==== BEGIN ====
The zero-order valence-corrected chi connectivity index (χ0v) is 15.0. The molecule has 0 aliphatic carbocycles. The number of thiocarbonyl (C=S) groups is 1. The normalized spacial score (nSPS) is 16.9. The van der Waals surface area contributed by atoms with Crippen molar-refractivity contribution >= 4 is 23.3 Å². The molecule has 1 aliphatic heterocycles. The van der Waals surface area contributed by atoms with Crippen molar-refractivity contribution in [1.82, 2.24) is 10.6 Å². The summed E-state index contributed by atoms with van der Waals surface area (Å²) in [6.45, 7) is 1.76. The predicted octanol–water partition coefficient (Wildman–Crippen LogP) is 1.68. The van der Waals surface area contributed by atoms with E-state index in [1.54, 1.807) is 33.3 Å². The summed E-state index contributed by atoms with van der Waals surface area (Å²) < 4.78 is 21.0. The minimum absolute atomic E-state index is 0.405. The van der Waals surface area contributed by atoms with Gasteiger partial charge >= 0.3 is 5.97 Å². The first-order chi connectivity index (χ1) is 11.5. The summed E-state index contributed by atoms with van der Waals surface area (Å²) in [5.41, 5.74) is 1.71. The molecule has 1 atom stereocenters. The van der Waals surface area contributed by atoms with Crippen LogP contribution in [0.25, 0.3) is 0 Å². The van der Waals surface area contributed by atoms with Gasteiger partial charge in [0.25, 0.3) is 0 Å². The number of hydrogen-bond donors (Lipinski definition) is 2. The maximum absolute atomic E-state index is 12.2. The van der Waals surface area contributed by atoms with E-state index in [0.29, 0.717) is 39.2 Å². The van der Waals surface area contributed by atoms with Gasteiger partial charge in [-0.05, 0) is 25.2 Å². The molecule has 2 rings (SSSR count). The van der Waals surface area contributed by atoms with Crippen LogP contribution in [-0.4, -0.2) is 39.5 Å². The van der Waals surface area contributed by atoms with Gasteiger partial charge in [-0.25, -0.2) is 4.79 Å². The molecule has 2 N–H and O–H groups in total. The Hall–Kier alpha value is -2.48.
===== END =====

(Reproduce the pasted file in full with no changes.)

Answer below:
The zero-order valence-corrected chi connectivity index (χ0v) is 15.0. The molecule has 0 aliphatic carbocycles. The number of thiocarbonyl (C=S) groups is 1. The normalized spacial score (nSPS) is 16.9. The van der Waals surface area contributed by atoms with Crippen molar-refractivity contribution >= 4 is 23.3 Å². The molecule has 1 aliphatic heterocycles. The van der Waals surface area contributed by atoms with Crippen molar-refractivity contribution in [1.82, 2.24) is 10.6 Å². The summed E-state index contributed by atoms with van der Waals surface area (Å²) in [6.45, 7) is 1.76. The predicted octanol–water partition coefficient (Wildman–Crippen LogP) is 1.68. The van der Waals surface area contributed by atoms with E-state index in [1.54, 1.807) is 33.3 Å². The summed E-state index contributed by atoms with van der Waals surface area (Å²) < 4.78 is 21.0. The minimum absolute atomic E-state index is 0.405. The van der Waals surface area contributed by atoms with Gasteiger partial charge >= 0.3 is 5.97 Å². The first-order chi connectivity index (χ1) is 11.5. The summed E-state index contributed by atoms with van der Waals surface area (Å²) in [5.41, 5.74) is 1.71. The molecule has 1 atom stereocenters. The van der Waals surface area contributed by atoms with Crippen LogP contribution in [0.25, 0.3) is 0 Å². The van der Waals surface area contributed by atoms with Gasteiger partial charge in [0.25, 0.3) is 0 Å². The number of hydrogen-bond donors (Lipinski definition) is 2. The maximum absolute atomic E-state index is 12.2. The van der Waals surface area contributed by atoms with E-state index in [0.29, 0.717) is 39.2 Å². The van der Waals surface area contributed by atoms with Gasteiger partial charge in [-0.05, 0) is 25.2 Å². The molecule has 2 rings (SSSR count). The van der Waals surface area contributed by atoms with Crippen LogP contribution in [-0.4, -0.2) is 39.5 Å². The van der Waals surface area contributed by atoms with Gasteiger partial charge in [-0.25, -0.2) is 4.79 Å². The molecule has 2 N–H and O–H groups in total. The Hall–Kier alpha value is -2.48.